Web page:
Directed by: Sofia Coppola
Written by:Sofia Coppola
Starring: Kirsten Dunst, Jason Schwartzman, Judy Davis, Rip Torn, Asia Argento, Rose Byrne, Molly Shannon, Shirley Henderson, Danny Huston, Steve Coogan
Released: December 26, 2006
Grade: C

It may be more than 200 years old but Marie Antoinette’s story continues to fascinate those who hear it.  She was born in Austria in 1755 as the last of her mother’s fifteen children.  To help secure the alliance between Austria and France, it was arranged for her to marry Louis-Auguste, the heir to the French throne.  She was only 14 years old on her wedding day.

When the king died four years later, Louis-Auguste (as Louis XVI) and Marie Antoinette became the new King and Queen.  There were constant rumours (such as why they didn’t immediately have children) but despite this, Louis and Marie were loved and respected by the people of France.

Times soon changed.  By 1789, France had slipped into a deep depression.  Food was scarce, unemployment was high and most were poverty stricken.  Unhappy with the King’s increased taxes and the Queen’s spendthrift ways, the people revolted.  A mob broke into the Palace forcing the King and Queen to flee.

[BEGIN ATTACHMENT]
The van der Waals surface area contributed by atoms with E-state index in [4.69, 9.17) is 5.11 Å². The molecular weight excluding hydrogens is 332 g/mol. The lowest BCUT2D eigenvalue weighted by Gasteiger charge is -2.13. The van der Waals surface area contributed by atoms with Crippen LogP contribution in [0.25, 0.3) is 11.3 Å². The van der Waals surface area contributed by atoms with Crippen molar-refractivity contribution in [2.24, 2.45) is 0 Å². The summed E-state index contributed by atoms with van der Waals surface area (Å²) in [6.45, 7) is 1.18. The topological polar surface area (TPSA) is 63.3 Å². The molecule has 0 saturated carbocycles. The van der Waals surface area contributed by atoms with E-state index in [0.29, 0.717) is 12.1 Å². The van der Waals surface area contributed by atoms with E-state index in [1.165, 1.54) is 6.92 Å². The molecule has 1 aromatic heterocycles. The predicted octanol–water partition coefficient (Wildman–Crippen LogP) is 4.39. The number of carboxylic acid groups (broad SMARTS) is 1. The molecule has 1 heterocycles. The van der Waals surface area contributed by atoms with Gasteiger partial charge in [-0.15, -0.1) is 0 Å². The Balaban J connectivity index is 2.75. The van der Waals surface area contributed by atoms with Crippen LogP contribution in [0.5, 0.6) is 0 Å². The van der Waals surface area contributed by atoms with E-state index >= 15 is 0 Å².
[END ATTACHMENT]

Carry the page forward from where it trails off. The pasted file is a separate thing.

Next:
It was the start of the French Revolution.  The monarchy would collapse not long after and both Louis XVI and Marie Antoinette were found guilty of treason.  Marie Antoinette was executed by guillotine in 1793.

Sofia Coppola’s film on Marie Antoinette is strange to say the least.  It features a varied cast (with two Americans in the leading roles) and a soundtrack that mixes classical with rock.  It’s a bold project – one that is try to be cool and trendy whilst still somehow maintaining the aura of 18th Century France.  It’s similar to what Baz Luhrmann did with Romeo & Juliet 10 years ago.

Unfortunately for Sofia, her gamble has not come to fruition.  Marie Antoinette is a jumbled mess of repetitive scenes.  Based on what’s in the film, you’d think that Marie Antoinette only did four things – eat, drink, party and pressure her husband to have sex.  Even if this is an accurate portrayal of her life, how should it keep my attention for two hours?  Why do I have to watch her party so often?  What is this telling me?

The film ends with Louis and Marie being kicked out their Palace.  Her death and the battles in the years leading up to it aren’t covered.  Sofia Coppola has tried to be original in telling the story from a different angle.  She wants to look at how Antoinette came to be instead of focusing on her famous death.  Again, it doesn’t work.  So many scenes felt the same.  It was only in the final 15 minutes (when France starts to revolt) that I had any interest.

My criticisms won’t be a startling newsflash for those who’ve followed this film’s release.  When in premiered in France at this year’s Cannes Film Festival, it was greeted with “a thunder of boos”.  That said, some critics have been are fond of its audacious style and have lavished the film with praise.  I can only assume that the film fits into that special category where “you’ll either love it or hate it”.

Sofia Coppola’s last film, Lost In Translation, was brilliant.  I’ve seen it many times and the Academy Award she took home (for best original screenplay) was well deserved.  In stark contrast, Marie Antoinette is a yawn-fest.  I intend never to see it again.